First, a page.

Following our research, the following questions have arisen: What correlation would other independent variables have with the survival rate of cardiac arrest. These independent variables include age, gender, qualifications of the giver of CPR, and pre-existing medical conditions. These prospect independent variables are the controls of the report; however, all came up in several of the sources used for this report.
The article “The relationship between time to arrival of emergency medical services (EMS) and survival from out-of-hospital ventricular fibrillation cardiac arrest” written by Laura S Gold, Carol Fahrenbruch, Thomas D. Rea, and Mickey S. Eisenberg (Gold L, 2010) from the scholarly journal Resuscitation is the first of the sources used to extract data for this research. The journal, originating from the Elsevier archive, one of the leading scientific, technical, and medical databases in the world, has a variety of articles centering around the clinical and scientific research of acute care medicine and cardiopulmonary resuscitation. This article in particular provides specific data values that compare the decline in survival rate overtime to the arrival of EMS.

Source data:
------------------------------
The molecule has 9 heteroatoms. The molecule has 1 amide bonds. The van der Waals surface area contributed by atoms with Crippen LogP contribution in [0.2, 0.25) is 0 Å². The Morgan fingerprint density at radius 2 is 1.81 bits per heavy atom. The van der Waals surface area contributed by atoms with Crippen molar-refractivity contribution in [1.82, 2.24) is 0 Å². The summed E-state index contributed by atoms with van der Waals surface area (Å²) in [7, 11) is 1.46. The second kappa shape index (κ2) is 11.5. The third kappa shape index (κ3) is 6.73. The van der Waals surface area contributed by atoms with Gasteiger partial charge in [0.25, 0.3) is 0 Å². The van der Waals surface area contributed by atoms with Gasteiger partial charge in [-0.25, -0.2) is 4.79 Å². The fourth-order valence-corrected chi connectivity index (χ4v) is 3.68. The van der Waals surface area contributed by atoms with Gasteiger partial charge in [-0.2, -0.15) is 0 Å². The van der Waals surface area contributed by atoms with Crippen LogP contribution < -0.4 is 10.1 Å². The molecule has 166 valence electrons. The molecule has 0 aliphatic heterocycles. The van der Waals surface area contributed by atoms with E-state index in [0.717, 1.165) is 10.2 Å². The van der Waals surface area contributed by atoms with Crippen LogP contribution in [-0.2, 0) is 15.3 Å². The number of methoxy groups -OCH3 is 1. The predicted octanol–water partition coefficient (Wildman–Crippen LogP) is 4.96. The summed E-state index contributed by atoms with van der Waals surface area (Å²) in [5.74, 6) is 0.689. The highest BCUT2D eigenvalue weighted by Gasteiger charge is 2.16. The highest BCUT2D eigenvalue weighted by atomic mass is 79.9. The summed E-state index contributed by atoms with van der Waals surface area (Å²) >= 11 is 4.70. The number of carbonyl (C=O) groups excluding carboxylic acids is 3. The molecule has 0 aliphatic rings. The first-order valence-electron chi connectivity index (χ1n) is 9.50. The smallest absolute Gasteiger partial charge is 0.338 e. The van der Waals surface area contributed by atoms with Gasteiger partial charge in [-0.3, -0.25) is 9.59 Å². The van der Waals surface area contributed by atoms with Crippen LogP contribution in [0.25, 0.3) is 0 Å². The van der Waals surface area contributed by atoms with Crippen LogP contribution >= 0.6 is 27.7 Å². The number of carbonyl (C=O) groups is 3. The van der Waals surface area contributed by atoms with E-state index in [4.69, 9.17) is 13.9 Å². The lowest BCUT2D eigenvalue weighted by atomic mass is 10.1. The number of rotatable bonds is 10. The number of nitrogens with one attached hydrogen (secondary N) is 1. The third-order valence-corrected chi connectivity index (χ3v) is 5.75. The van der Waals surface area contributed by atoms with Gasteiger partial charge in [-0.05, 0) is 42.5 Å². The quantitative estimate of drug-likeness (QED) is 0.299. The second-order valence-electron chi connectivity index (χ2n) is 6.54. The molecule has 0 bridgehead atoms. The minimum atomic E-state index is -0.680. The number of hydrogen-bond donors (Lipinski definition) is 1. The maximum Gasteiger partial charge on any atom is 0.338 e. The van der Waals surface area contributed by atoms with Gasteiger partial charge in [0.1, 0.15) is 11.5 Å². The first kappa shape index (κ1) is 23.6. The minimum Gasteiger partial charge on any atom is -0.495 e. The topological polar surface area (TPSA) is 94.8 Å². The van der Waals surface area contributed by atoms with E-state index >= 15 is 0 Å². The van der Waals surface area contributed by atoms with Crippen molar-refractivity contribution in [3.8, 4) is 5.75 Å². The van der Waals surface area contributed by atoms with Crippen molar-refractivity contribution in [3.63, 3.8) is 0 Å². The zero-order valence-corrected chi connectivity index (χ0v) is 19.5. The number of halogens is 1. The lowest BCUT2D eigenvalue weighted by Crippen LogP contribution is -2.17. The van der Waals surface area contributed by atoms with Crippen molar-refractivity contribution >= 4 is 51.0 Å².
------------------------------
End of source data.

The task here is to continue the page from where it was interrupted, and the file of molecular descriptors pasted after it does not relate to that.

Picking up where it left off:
The second of the sources used was the article “Timely bystander CPR improves outcomes despite longer EMS times” written by Gwan Jin Park, Kyoung Jun Song, Sang Do Shin, Kyung Won Lee, Ki Ok Ahn, Eui Jung Lee, Ki Jeong Hong, and Young Sun Ro (Park G, 2017) from the scholarly journal American Journal of Emergency Medicine. The article has several data tables charting the findings between the interval from collapse to CPR by EMS providers amongst different demographics. This article is relevant due to its organized flow of data and abundance of different comparisons with several different variables to consider.
Through these sources, three predominant variables came up: Emergency Medical Service arrival time, first defibrillation time, and first hands-only CPR times. Furthermore, we used research from John Hopkins (Eid S, 2018), Texas Heart Institute (Institute, 2019), Very Well Health (Brouhard, 2019), and TechTimes (Diaz, 2017) articles to study what occurs in the body in different intervals of time after a cardiac arrest.
Three different sizes of cardiac arrest victim data were used for statistical analysis with different medical interventions. The North Carolina data set is analyzed with the first defibrillator given, The King’s county data set is analyzed with EMS arrival time, and The Japan data set is analyzed with the first CPR given. All three analyses found a negative correlation of cardiac victim survival rate. The research concludes that medical intervention is most effective within the first 5 minutes and almost non-effective after 12 minutes.